During Hurricane Matthew, KICA received damage to 23 of its 25 boardwalks. Our general maintenance team was able to get some of these boardwalks re-opened with minor repairs. The timeline for boardwalks requiring extensive repairs is somewhat longer, though all involved have been extremely cooperative in order to expedite this important work.
KICA uses a consulting structural engineer to ensure what we build is safe and will withstand many years of “normal” wear and tear. Once that work is complete, it then goes through the approval process with the Architectural Review Board (ARB) and the Town of Kiawah Island (TOKI). This ensures TOKI’s ordinances are followed, as well as the regulations imposed by the South Carolina Department of Health and Environmental Control’s Office of Ocean and Coastal Resource Management (SC DHEC-OCRM).
We initially placed the priority on boardwalks in the area of Eugenia Avenue to Windswept, as this was an area where KICA had no open boardwalks.
– As of Feb. 15, KICA has completed construction on boardwalks 8A, 9, 12, 13, 14, 15 and 16.
– We just received approvals on 7, 10, 29, 31 and 33, and are proceeding to contract shortly.
– Our other boardwalks remain in design.
KICA has been and will continue to send weekly updates on its boardwalk repairs in the Thursday email update to the membership. (Access the Beach With Safety)
Policies and Regulations
In building the beach boardwalks, KICA adheres to design regulations specified by the ARB, TOKI and SC DHEC-OCRM. To comply with these regulations, boardwalks must meet the beach perpendicular to the shore and within 10 feet of the primary dune. In the five years preceding the storm, we had rebuilt 22 of our boardwalks (approx. $1 million) and were fortunate that significant accretion of the beach resulted in a dune profile suitable for ramps in most locations. Unfortunately, those dunes are gone – along with the bulk of the previous five years’ investment. This loss has necessitated we use steps as a repair solution in many locations.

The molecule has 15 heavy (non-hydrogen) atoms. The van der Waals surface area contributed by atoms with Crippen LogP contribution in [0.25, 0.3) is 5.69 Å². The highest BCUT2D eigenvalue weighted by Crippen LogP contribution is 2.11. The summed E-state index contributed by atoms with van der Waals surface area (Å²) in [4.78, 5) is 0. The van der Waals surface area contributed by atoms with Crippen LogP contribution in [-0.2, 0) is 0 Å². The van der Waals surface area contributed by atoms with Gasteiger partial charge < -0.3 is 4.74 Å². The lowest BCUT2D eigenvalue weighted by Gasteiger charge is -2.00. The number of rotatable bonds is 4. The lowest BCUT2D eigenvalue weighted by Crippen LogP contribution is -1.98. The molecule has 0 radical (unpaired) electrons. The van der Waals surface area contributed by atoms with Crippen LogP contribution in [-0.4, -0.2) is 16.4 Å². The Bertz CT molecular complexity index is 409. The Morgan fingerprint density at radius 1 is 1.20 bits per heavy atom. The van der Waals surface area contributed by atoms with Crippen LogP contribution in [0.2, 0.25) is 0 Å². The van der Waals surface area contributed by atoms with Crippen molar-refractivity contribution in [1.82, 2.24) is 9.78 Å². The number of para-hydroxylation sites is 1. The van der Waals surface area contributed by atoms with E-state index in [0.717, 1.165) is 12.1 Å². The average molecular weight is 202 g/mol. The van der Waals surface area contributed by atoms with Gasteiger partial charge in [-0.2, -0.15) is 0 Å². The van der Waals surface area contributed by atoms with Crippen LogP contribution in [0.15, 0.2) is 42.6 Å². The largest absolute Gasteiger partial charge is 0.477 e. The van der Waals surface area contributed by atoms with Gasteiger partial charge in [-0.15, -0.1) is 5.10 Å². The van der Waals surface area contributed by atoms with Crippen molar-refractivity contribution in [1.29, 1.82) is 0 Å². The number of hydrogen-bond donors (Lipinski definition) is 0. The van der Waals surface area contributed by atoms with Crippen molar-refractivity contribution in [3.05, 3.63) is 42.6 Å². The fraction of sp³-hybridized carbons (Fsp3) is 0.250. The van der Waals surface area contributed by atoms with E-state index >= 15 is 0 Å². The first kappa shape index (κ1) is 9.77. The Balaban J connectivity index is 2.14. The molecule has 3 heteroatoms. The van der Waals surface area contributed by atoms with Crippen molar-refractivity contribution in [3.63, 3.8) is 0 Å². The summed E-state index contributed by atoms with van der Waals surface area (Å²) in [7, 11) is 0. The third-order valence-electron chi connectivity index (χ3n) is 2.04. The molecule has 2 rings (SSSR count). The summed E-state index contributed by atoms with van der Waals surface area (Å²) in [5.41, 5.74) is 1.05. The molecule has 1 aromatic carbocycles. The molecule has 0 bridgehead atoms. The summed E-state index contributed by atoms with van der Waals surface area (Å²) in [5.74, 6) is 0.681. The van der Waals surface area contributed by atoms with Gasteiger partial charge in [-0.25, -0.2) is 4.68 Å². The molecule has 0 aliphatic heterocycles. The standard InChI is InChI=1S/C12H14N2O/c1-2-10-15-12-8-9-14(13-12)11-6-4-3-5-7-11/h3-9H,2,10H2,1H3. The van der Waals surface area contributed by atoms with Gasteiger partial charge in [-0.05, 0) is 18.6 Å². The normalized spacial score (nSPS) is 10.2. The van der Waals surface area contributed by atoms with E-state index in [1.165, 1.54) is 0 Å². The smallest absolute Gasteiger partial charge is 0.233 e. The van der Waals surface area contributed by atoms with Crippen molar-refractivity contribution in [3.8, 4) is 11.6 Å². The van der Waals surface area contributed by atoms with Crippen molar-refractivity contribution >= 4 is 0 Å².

We are not permitted, under normal regulations, to run a boardwalk parallel to the shore and dune line, and must seek an exception for this type of construction. Our preference is to build ramps perpendicular to the shore where the dune profile accommodates this type of design; however, Hurricane Matthew has caused us to consider new guidelines that provide an objective way to determine where exceptions should be considered.
One of those new guidelines considers the density of property located near a boardwalk. Areas where larger than average numbers of KICA member properties are concentrated in close proximity will be given extra consideration for ramps. This will result in our applying for ramps at boardwalks 8B, 22, and 27. As the map image below indicates, these are high density areas and we believe exceptions are warranted: